Exploring the funny side of Millar's 'The Unfunnies' with Williams and Christiansen

Mark Millar is a man at the top of his game right now. Writing almost half the titles Marvel publishes today isn't enough (that's a radical overstatement, but he does write a handful), so now he goes and publishes a bunch of books with a bunch of other publishers, seemingly just for kicks. We've already told you about one of those books, "Wanted" coming from Top Cow. And you've already read the articles about "Run" coming from Image and "Chosen" coming from Dark Horse. The final book of these four is "The Unfunnies," coming from Avatar Press in December.

We thought we'd start off by first sharing the solicitation copy from Avatar Press, describing the series for interested readers.

"Welcome to the most depraved comic-book of the 21st century, a disturbing, four issue mini-series that blends traditional animation with photo-strip storytelling to produce one of the most compelling horror comics in years. 'The Unfunnies' is a journey through the dark side of the human soul like 'Magnolia' or 'Happiness,' but told in the style of your favorite animated cartoon strips. Undoubtedly, the most uncompromising work Mark Millar has ever produced..."

The series will last four issues, starting in December. Each issue will feature an alternate "offensive" cover, some of which you're seeing along with this article. Millar is joined on his "disturbing" little adventure in "The Unfunnies" by artist Anthony Williams, who was hand picked by the writer.

"Mark is an email tease and was hinting since the beginning of the year that he had something for me to work on, without actually telling me what it was," Williams told CBR when asked about his first reaction to the pitch. "Obviously, being the humble man that I am, I'd assumed that I was taking over 'The Ultimates' from that hack Hitch. Turns out, he'd heard about my 'being taken roughly by Benny the Ball' fantasy and had just the job for me. When he told me the story outline, I decided he was clinically insane and played along to humour him. He's even pretending to have somebody will publish this stuff. I pity him. Now I find myself trapped in his deranged world."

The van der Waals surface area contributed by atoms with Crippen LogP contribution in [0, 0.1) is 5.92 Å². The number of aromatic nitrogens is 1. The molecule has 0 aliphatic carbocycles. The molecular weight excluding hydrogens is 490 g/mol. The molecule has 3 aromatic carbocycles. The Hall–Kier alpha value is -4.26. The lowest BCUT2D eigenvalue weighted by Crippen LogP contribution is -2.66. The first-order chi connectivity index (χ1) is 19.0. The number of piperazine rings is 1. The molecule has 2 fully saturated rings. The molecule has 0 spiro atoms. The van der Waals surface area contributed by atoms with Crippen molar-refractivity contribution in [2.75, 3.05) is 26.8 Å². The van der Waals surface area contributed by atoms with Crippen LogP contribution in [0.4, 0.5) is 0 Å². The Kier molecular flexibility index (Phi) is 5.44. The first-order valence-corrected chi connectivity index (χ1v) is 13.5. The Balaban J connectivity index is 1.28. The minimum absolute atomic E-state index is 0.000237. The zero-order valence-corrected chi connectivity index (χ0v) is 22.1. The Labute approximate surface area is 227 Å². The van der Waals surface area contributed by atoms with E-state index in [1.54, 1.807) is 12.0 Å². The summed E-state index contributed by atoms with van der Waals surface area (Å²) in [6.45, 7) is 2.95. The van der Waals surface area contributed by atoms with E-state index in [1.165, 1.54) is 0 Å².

Williams has been knocking around the industry for a while, getting his start back in 1987 drawing "Ghostbusters." In the '90s, the artist did numerous jobs for both DC and Marvel, with his last bit of major US work found in the pages of the first "X-Men" movie adaptation. The last few years he's

concentrated on comic work and illustration for advertising and marketing clients. The next time you find yourself on a Virgin Atlantic flight or looking at some sort of McDonalds giveaway comic, you'll be seeing work from Williams. Currently he's working on a series for "2000AD" and one for Games Workshop.

As Williams began getting scripts and read what he had to draw, we wondered whether there was ever a moment where the artist had to stop and catch his breath before continuing. He answered in the affirmative. "Every page, and it's getting worse. Somebody help him before it's to late." And when Williams began sending back finished pages to Millar, the writer did have a few recommendations and changes for the artist. "Bizarrely, I was drawing too well. I'd get repeated emails saying 'Make it shittier.'"

The duo have worked together in the past and Williams was happy to rejoin his old friend.

"We used to work together, way back when, on a load of strips for '2000AD.' Over the last few years we went our different ways. I moved onto the giddy heights of drawing 'Bear in the Big Blue House,' whilst Mark, I believe, managed to get some work from Marvel. In a desperate attempt to ride on my coatails, Mark contacted me about working on 'The Unfunnies.'"

CBR News also caught up with Avatar Press Publisher William Christiansen and asked him for his initial reaction to the pitch from Millar.

"Well, I knew that Mark wanted to see how far he could push the envelope," Christiansen told CBR News. "He likes to push editors until they push back. However, Avatar does not have the traditional boundaries that other publishers do; we have established ourselves with my editorial policy that gives creators total freedom and we don't bring down heavy-handed editing. So when Mark turned in the script I think he expected I would freak out. Nope, I laughed my ass off. I can safely say no other publisher in the industry would put this book out unedited, we are doing pure Millar insanity."

Look for "The Unfunnies" in comic shops this December.

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